‘I often experience a kind of fear of the sky after sitting in the observing-chair a long time,’ he answered.  ‘And when I walk home afterwards I also fear it, for what I know is there, but cannot see, as one naturally fears the presence of a vast formless something that only reveals a very little of itself.  That’s partly what I meant by saying that magnitude, which up to a certain point has grandeur, has beyond it ghastliness.’

Thus the interest of their sidereal observations led them on, till the knowledge that scarce any other human vision was travelling within a hundred million miles of their own gave them such a sense of the isolation of that faculty as almost to be a sense of isolation in respect of their whole personality, causing a shudder at its absoluteness.  At night, when human discords and harmonies are hushed, in a general sense, for the greater part of twelve hours, there is nothing to moderate the blow with which the infinitely great, the stellar universe, strikes down upon the infinitely little, the mind of the beholder; and this was the case now.  Having got closer to immensity than their fellow-creatures, they saw at once its beauty and its frightfulness.  They more and more felt the contrast between their own tiny magnitudes and those among which they had recklessly plunged, till they were oppressed with the presence of a vastness they could not cope with even as an idea, and which hung about them like a nightmare.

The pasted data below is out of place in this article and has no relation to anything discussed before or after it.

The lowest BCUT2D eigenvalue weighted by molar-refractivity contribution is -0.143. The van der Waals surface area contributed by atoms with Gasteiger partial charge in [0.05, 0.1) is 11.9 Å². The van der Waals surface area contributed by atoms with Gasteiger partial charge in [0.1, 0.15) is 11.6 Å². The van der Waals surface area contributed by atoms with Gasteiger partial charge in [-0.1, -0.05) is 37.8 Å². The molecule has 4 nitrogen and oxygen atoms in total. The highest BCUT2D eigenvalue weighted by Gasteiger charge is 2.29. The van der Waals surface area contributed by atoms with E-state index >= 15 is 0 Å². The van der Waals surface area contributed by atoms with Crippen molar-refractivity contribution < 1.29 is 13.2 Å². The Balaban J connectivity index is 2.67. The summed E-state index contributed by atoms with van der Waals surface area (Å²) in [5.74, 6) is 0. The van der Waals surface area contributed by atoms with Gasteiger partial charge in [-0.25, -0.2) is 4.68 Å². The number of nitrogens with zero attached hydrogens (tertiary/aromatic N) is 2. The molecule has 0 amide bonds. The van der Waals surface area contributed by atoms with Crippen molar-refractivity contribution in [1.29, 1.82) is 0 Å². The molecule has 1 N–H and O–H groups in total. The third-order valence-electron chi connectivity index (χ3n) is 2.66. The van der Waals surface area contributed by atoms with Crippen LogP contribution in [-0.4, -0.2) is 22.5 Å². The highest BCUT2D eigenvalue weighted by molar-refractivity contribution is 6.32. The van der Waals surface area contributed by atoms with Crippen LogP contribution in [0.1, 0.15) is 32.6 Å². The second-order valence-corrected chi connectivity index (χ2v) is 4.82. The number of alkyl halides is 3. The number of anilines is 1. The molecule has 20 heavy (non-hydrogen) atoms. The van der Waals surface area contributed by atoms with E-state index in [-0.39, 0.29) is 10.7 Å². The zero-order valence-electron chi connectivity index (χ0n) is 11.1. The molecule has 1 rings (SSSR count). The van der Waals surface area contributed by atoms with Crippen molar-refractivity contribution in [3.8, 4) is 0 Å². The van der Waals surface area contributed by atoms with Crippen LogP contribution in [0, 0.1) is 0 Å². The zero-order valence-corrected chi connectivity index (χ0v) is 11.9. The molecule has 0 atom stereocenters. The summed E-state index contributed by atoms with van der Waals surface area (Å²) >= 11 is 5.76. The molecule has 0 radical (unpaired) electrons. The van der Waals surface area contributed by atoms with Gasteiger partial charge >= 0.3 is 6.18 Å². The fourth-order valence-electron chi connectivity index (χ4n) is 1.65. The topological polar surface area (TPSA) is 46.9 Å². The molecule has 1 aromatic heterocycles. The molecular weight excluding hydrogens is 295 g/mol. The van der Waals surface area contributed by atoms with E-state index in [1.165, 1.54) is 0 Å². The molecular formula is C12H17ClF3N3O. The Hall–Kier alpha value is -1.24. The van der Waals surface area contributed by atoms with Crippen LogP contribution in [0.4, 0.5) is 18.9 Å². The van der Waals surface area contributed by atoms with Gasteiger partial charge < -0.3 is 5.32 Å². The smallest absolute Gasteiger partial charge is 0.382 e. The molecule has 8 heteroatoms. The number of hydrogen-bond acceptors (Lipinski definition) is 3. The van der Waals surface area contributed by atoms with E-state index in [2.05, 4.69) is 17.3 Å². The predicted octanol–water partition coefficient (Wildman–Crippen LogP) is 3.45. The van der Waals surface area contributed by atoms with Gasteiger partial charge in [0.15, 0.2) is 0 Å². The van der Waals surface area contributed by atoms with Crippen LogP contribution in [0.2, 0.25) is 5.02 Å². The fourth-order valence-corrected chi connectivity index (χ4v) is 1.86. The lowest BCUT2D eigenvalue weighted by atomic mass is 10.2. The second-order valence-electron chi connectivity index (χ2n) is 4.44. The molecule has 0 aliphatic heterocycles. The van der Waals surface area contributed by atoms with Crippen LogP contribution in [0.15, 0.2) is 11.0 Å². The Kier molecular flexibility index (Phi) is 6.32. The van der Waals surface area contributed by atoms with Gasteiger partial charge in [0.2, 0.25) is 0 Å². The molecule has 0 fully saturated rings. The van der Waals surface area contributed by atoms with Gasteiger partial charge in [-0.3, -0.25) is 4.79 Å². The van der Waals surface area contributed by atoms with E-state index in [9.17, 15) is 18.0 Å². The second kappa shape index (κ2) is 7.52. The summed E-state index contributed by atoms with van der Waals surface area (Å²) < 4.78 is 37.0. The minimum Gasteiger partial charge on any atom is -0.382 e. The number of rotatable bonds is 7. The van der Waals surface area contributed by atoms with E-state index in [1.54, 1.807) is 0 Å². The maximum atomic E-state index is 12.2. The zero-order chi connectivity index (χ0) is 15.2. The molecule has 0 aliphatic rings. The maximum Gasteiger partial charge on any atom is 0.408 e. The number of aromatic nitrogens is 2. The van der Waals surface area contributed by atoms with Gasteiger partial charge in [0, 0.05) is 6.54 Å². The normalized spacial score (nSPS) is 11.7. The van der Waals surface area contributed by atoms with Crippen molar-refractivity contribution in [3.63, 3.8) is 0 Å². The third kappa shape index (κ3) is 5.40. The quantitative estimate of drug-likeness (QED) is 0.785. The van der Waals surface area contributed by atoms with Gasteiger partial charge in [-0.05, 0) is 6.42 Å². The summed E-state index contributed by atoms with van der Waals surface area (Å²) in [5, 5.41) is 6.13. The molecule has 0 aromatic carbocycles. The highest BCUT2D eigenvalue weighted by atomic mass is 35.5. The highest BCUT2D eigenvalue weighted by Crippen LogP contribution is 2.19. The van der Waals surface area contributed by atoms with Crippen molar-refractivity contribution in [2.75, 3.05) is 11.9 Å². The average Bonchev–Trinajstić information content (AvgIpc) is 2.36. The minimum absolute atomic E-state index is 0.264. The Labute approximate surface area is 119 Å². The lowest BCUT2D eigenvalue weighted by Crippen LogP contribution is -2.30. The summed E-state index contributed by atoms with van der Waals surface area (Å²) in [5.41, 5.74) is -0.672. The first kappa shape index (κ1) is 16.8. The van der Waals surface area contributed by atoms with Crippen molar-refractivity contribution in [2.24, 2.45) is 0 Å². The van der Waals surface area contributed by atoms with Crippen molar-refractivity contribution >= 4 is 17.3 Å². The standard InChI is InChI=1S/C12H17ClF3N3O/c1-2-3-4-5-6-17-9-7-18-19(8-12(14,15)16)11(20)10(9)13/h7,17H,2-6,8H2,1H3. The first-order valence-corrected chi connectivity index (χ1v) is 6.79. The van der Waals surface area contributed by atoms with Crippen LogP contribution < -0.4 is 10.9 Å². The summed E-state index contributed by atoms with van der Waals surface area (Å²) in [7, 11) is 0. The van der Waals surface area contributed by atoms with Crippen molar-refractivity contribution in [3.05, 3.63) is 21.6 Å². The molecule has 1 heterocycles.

He stood by her while she observed; she by him when they changed places.  Once that Swithin’s emancipation from a trammelling body had been effected by the telescope, and he was well away in space, she felt her influence over him diminishing to nothing.  He was quite unconscious of his terrestrial neighbourings, and of herself as one of them.  It still further reduced her towards unvarnished simplicity in her manner to him.

The silence was broken only by the ticking of the clock-work which gave diurnal motion to the instrument.  The stars moved on, the end of the telescope followed, but their tongues stood still.  To expect that he was ever voluntarily going to end the pause by speech was apparently futile.  She laid her hand upon his arm.

He started, withdrew his eye from the telescope, and brought himself back to the earth by a visible—almost painful—effort.

‘Do come out of it,’ she coaxed, with a softness in her voice which any man but unpractised Swithin would have felt to be exquisite.  ‘I feel that I have been so foolish as to put in your hands an instrument to effect my own annihilation.  Not a word have you spoken for the last ten minutes.’

‘I have been mentally getting on with my great theory.  I hope soon to be able to publish it to the world.  What, are you going?  I will walk with you, Lady Constantine.  When will you come again?’

‘When your great theory is published to the world.’